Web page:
Goat brain in Adda: As modern South Asian spots like Indian Accent and Bombay Bread Bar spring to the city, Chef Chintan Pandya (Rahi) offers bold and spirited house-style classics. Among Adda’s finest dishes is the bheja fry: Goat’s brain as creamy as scrambled eggs dipped in a tomato-chili sauce. Scoop it all up with sweet pao bread, then repeat. 31-31 Thomson Ave, near Van Dam St., Long Island City
Slice of pizza at Paulie Gee’s and PQR: Paulie Gee’s stands for old-school pizza restaurants, making simple slices and perfect white slices with enough garlic to qualify as langoustines. PQR, in turn, does the new school justice, topping an airy, long-fermenting dough with sprigs of squash and lardo. They are both as essential members of New York’s pizza scene as any Neapolitan pie-only joint. 110 Franklin St., near Noble St., Greenpoint
Cream of rice at Sofreh: This elegant take on home-style Persian cuisine is a must-have alternative to the city’s Iranian kebab scene. The Prospect Heights establishment, a promising start from Chef Nasim Alikhani, also has one of the city’s strongest new dessert menus. Among the best deals is a Rectangle of Cream of Rice, a pleasantly coarse affair that shows off the lemony aroma of cardamom. 75 St. Marks Avenue, near Flatbush Avenue, Prospect Heights
Fior di latte gelato at Don Angie: Here’s a fun trompe-l’oeil from chefs Angie Rito and Scott Tacinelli, a duo that rethinks Italian-American cuisine. A waiter carries what looks like a mozzarella ball – but it’s really mochi wrapped around fior di latte gelato. The intensely milky interior makes the dessert a clever reinvention of mozzarella. 103 Greenwich Ave., near West 12th St., West Village
Llamita’s squid bocadillo: The quick and laid back offshoot of Llama Inn sells a serious squid sandwich. Chef Erik Ramirez intertwines griddle-seared squid rings with chili peppers (aji panca and aji amarillo), and stuff it all into a soft white roll. The smooth cephalopod snack, dripping with mayo and tinged with heat and smoke, makes a cheaper alternative to a good lobster roll. 80 Carmine Street, near Varick Street, West Village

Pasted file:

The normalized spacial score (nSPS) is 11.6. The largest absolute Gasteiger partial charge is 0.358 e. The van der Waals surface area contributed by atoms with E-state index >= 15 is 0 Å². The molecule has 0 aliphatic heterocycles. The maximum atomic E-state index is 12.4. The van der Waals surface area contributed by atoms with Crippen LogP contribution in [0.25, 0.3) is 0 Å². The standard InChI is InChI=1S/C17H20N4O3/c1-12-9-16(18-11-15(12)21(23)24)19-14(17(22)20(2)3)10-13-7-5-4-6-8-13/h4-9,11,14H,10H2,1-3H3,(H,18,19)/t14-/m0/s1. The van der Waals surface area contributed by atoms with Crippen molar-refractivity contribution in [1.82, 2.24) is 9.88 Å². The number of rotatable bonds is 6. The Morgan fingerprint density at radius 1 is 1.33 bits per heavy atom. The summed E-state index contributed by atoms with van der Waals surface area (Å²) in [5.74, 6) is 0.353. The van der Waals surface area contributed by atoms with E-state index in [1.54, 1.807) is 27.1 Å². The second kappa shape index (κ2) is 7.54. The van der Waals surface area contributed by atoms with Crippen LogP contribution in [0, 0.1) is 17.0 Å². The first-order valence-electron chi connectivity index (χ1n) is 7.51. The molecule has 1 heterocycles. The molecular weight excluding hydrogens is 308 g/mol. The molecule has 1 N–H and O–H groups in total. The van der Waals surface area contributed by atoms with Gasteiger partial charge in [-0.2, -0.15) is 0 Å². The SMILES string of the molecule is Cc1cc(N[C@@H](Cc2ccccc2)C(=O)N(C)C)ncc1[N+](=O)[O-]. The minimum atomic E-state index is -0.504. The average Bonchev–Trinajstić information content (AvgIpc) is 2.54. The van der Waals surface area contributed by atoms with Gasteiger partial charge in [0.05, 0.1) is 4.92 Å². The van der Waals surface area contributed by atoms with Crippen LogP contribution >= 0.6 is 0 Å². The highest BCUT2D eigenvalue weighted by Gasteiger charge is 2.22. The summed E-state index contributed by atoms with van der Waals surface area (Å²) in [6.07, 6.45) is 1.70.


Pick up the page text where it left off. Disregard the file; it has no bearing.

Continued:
Namul tart at Atomix: Chef Junghyun Park, using his technical magic, creates a sort of “Tostitos Scoop” from mussel juice and modified starch. He then fills the tart with mung bean sprout, dried fernbrake and thistle leaf, and season it with fish sauce. The final product is similar to high-end caviar in its perfectly complex evocation of the sea. 104 East 30th St., near Park Ave South, Midtown
Roast chicken at the Mercerie: It’s the roast chicken dish of the year. Marie-Aude Rose is not the only local chef to debon a poultry and serve it under its crispy skin. What sets this dish apart, however, is a condiment. The rose decorates the bird with ginger-garlic nougatine discs, adding a touch of sweetness to counter the coarse salts of the chicken. 53 Howard St, near Mercer St., Soho
Lamb with rice at Kebab Empire: The Uyghurs of West China and Central Asia know how to grill. This fact is on display in the young chain of Kudret Yakup, which sells stellar cumin skewers and carrot-flavored polo rice that is both sticky and sweet. The cost of the two together? Only $ 10. 934 Eighth Ave, near West 55th St., Hell’s Kitchen
Una Pizza Napoletana’s desserts: Ice cream – or ice cream – has long been the heart of the pizzeria, and Una is among the best in town. Fabian Von Hauske Valtierra eschews eggs, resulting in nimble frozen desserts that express the flavors of their components with supreme clarity – with heavy doses of salt to further electrify the palate. 175 Orchard St., near Stanton St., Lower East Side
One more thing: I had strong words about Una’s pizzas in my one star review. After hearing positive reports from my colleagues, I returned in December. Shortly after taking a seat at the bar, pizza chef and co-owner Anthony Mangieri recognized me and told me I had to leave. – You are not welcome here, he said. Valtierra, one of the other co-owners, sent a lengthy email apology, in which he said he would have aimed for a “different outcome” had he been at Una that night. He also wrote that I would always be welcome at Contra and Wildair, the other places he runs with Chef Jeremiah Stone.
It’s disappointing when an owner decides which members of the press to let in and which to ban from doing their jobs. This job is to return, with an open mind, to restaurants that have been the subject of severe criticism, as uncomfortable as that may be for everyone. I always look forward to going back.